# Need help with a simple integral proof

1. Jul 23, 2013

### tolove

f is a positive decreasing function of x, f(n) = an for all n:

$\int\stackrel{n+1}{1} f(x) dx$ $\leq$ a$_{1}$ + a$_{2}$ + $\cdots$ + a$_{n}$

Why is this true? I think I'm missing a fundamental understanding of summation, since the reasoning for this step was left out in my book.

[edited out some nonsense]

Thanks for any help!

Last edited: Jul 23, 2013
2. Jul 23, 2013

### hilbert2

Write the left side of the inequality as $\int^{2}_{1}f(x)dx+\int^{3}_{2}f(x)dx+\dots\int^{n+1}_{n}f(x)dx$ and the right side as $\int^{2}_{1}a_{1}dx+\int^{3}_{2}a_{2}dx+\dots\int^{n+1}_{n}a_{n}dx$ and show that each term on the LHS is smaller than the corresponding term on the RHS. Note that $\int^{b}_{a}f(x)dx\leq\int^{b}_{a}g(x)dx$ if $f(x)\leq g(x)$ on interval [a,b].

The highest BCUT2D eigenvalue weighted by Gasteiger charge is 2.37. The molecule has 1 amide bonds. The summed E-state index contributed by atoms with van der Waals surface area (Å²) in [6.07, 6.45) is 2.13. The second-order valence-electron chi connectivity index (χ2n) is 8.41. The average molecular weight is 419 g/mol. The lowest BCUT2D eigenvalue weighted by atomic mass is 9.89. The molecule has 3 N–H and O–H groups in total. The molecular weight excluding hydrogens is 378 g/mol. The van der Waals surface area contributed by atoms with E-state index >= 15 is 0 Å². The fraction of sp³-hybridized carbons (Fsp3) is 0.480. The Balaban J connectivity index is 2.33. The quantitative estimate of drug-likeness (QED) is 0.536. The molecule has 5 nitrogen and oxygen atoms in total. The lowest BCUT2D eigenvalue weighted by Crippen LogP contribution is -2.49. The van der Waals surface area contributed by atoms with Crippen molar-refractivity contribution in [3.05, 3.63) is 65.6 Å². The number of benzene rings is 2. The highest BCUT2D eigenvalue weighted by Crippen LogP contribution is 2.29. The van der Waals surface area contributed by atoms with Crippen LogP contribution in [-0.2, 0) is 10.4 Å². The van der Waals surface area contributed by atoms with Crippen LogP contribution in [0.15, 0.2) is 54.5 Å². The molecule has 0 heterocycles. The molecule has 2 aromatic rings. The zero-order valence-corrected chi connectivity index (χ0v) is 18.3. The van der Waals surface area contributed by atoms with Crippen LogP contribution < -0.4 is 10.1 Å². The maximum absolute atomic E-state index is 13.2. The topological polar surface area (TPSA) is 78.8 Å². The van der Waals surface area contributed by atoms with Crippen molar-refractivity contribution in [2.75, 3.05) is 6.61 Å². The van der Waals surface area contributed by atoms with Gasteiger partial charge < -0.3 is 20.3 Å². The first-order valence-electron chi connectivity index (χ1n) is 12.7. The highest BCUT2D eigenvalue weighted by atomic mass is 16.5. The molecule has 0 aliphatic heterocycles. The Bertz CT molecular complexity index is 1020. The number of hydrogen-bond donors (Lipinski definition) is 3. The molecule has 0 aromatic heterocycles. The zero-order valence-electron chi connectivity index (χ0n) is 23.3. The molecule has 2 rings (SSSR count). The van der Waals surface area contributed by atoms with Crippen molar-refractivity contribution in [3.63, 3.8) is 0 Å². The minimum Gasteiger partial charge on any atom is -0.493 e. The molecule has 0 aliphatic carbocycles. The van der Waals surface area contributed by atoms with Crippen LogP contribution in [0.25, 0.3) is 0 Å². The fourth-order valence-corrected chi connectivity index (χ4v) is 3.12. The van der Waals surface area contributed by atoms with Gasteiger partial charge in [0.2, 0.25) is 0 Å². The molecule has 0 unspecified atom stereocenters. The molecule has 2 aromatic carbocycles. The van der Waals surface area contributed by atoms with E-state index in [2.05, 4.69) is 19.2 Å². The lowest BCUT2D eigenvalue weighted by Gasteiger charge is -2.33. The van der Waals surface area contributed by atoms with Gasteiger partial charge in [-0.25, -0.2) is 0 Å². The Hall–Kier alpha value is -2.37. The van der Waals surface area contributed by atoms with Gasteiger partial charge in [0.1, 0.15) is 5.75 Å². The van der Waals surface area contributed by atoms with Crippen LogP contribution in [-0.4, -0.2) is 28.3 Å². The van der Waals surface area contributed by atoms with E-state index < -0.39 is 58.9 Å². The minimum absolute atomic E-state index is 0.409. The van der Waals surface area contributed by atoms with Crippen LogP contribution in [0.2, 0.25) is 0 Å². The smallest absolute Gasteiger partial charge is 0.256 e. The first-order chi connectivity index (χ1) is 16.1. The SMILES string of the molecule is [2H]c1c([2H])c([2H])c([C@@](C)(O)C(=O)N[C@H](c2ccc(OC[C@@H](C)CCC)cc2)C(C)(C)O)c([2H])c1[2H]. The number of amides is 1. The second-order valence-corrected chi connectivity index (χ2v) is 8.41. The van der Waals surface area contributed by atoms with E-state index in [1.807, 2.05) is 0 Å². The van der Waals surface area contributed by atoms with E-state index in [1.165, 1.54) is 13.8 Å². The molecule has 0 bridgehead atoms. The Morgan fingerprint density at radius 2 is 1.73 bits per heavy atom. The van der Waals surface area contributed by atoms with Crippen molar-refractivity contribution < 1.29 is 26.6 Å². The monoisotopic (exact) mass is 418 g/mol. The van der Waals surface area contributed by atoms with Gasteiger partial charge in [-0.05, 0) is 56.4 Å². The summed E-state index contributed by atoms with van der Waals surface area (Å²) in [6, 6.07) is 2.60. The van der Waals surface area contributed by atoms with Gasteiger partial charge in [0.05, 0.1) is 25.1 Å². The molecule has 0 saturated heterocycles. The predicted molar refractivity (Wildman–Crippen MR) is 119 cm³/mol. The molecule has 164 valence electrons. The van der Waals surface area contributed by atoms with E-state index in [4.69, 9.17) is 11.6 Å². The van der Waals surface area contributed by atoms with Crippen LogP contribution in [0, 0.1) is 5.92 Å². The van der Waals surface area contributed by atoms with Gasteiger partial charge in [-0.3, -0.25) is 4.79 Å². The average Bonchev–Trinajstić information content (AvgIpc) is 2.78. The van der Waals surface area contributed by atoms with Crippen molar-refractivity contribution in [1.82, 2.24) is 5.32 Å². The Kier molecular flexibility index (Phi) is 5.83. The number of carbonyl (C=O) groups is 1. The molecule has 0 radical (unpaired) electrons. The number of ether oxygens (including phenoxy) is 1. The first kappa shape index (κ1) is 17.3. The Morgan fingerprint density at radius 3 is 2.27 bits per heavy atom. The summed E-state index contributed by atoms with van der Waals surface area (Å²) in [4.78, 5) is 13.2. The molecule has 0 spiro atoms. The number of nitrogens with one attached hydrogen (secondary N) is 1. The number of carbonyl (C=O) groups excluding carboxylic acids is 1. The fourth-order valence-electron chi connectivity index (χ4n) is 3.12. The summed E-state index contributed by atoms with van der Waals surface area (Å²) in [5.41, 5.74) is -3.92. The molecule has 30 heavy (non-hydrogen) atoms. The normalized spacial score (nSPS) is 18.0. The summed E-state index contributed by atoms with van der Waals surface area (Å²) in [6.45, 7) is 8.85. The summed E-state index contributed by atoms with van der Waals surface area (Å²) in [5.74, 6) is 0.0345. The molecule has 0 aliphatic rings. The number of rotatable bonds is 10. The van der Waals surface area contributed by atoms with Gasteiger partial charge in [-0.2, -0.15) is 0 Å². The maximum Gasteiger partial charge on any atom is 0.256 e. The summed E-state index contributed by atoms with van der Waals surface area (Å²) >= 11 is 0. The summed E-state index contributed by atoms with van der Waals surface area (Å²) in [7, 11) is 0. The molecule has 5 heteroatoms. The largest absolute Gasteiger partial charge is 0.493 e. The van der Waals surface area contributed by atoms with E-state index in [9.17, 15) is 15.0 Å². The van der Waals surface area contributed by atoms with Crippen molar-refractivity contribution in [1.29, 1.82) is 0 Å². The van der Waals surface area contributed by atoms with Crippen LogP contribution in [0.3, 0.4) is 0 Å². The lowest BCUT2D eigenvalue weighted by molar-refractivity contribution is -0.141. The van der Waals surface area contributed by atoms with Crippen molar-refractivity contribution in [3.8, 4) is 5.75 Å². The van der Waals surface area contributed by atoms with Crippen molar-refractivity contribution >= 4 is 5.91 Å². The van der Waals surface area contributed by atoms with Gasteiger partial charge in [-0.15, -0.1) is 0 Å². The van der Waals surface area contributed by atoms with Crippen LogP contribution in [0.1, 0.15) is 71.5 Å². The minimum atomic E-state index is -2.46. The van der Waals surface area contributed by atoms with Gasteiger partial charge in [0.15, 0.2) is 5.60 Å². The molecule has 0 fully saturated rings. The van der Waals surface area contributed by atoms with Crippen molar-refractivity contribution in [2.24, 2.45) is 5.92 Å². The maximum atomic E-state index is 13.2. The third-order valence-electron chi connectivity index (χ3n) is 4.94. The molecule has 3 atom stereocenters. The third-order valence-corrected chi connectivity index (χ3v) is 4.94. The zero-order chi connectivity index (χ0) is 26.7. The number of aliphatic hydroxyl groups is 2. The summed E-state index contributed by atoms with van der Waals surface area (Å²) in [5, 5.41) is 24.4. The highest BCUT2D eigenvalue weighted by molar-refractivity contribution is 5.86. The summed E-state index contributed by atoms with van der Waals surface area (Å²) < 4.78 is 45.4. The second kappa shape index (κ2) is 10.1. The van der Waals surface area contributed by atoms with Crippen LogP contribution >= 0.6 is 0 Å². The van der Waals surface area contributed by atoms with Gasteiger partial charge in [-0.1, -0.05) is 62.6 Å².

3. Jul 23, 2013

### tolove

Alright. I've got this, I think.

In order to make sense of the series, I should represent it as a piecewise graph with height an and a width Δx, where Δx is always 1. The area of each piece of such a graph will be an*Δx, which is just an.

If Ʃ an is continuous, etc, then I can compare it to a function, f. f(x) is always going to dip underneath (in the case of decreasing functions) or be equal to the horizontal line y = an for each interval. Thus the area of f(x) is always less than the area of the piecewise graph. And, when calculating the area of f(x), I need to go out one more step, n+1, since the Δx from the piecewise graph steps out one further.

Thank you very much!